We’re so excited whenever one of our mentees gets an agent offer or a publishing deal. Celebrating these successes is one of our favorite parts of the Pitch Wars process. We hope you can join us in congratulating Tiffany Liu and her mentors, Jessica Vitalis and Julie Artz. Tiffany signed with Laura Bradford of Bradford Literary Agency and we couldn’t be happier for her!
Tiffany, share with us your favorite writing tip or trick you learned from your mentor.
They taught me so much it’s hard to pick! I think the most useful thing I learned was how to plot a story that’s tightly paced and yet connecting it to the emotional journey of the characters.
Jessica and Julie, tell us about your experience mentoring your mentee.
Jessica: Tiffany was a dream! She not only took her manuscript from YA to MG, she also cut out two points of view and rewrote the entire book. At each step of the process, she continually wowed us with her innovative solutions, beautiful world building, and willingness to cut darlings for the sake of the overall narrative.
Julie: I’m a “gut feeling” sort of person, so I knew right away that I was going to fall in love with Tiffany’s manuscript. I mean, dragons plus a SCORPIO RACES type racing set-up–who wouldn’t love that? And the world building was lush, full of steampunk-inspired magic, and have I mentioned dragons? I knew Jessica and I could help the story really shine, even though Tiffany had lots of work ahead of her.
Tiffany, tell us about the revision process during Pitch Wars.
After the sparkling shiny letter telling me all the great things about my book, a considerably less fun edit letter landed, along with Jessica and Julie’s explanation of the revisions they envisioned for me:
I was to read through the edit letter, then send back my answers to their world-building questions and write a description for every character (what they want, what’s in their way, who they are, etc). Once the world and characters were ironed out (I ended up with a 20k doc just for that and we had a two-hour Google Hangouts chat in between), I was to outline the manuscript’s important plot points and we’d go back and forth on that until we all agreed. Next, a scene-by-scene outline for Act 1, which we would also go back and forth on until it was ready. I would write Act 1 and we’d edit that until things were in the right place, then advance to Acts 2, 3, and 4 in a similar fashion. Last, a final brush and polish before the showcase!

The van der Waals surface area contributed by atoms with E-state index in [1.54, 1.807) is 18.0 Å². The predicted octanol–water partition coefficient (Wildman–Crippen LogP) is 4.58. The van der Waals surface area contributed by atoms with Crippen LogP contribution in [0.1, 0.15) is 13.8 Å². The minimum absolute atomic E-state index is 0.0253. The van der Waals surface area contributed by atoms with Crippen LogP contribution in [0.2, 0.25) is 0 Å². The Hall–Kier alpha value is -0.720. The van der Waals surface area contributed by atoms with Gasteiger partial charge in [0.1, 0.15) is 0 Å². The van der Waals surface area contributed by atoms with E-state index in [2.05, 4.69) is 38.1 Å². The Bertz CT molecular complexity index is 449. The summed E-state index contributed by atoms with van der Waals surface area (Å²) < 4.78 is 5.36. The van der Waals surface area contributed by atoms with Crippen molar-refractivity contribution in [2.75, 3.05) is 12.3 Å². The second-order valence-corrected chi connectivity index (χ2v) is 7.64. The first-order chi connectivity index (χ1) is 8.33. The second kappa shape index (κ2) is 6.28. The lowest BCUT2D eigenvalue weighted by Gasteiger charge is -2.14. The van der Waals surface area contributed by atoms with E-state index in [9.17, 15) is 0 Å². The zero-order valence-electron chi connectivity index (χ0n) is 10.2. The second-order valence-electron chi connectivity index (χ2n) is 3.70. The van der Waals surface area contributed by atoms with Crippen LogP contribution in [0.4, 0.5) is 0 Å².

By focusing first on what really mattered in the story—the characters and the world—we were able to figure out what fixes were needed and what we could do to strengthen the world, the tension, and the side plots. Jessica and Julie were wonderful in brainstorming solutions, fangirling over solves, and raising questions that needed to be asked.
The biggest deviation from The Plan was that Jessica and Julie pronounced me ready to head onward to Act 2 after I turned in the first revision of Act 1 (cue tears of joy). We ended up finishing a first round of revisions, then another (mostly fixing small issues and individual scenes). I sent those in Act by Act and they added in-line suggestions for line edits. By the time the second revision was done it was the end of January, and I had to hustle to complete my line edits before the Pitch Wars showcase.
It should be noted that I pretty much rewrote every scene and comparing on the mentee FB group my edits were probably one of the heaviest, plus I was working 75+ hours a week during those four months so that’s why I ended up revising to the last minute. I know plenty of mentees who finished their revisions with a week to even a month to spare!
Jessica and Julie, we’d love to hear about something amazing your mentee did during Pitch Wars.
Jessica: If superhero mentee awards were a thing, Tiffany would win first place! She rewrote her entire book while working as a resident. (She also continually made me hungry with her delicious food descriptions.)
Julie: And that’s the great thing–Tiffany totally stepped up. Cut POVs? No problem! Cut 20k words? OK! Flesh out the mystery/backstory aspects? Done! She rolled with every single change and really exceeded our exceptions for the level of polish she could achieve in the time we gave her.
Tiffany, please tell us about THE CALL.
I had three offers total, the first one coming in 48 hours after I sent out my queries, the second one 12 hours after that, and the last one 48 hours before the deadline I set with agent 1. Agent 1 contacted me via email and I woke up to that email and just screamed for a while. We’d just arranged a time to chat the next time when I got Query Manager emails saying one of my Pitch Wars requests had been shared with another agent in the same agency—I hadn’t even replied to those yet when another email came in saying Agent 2 wanted to arrange a call. So I chatted with them separately, via Facetime and Skype, and loved them both.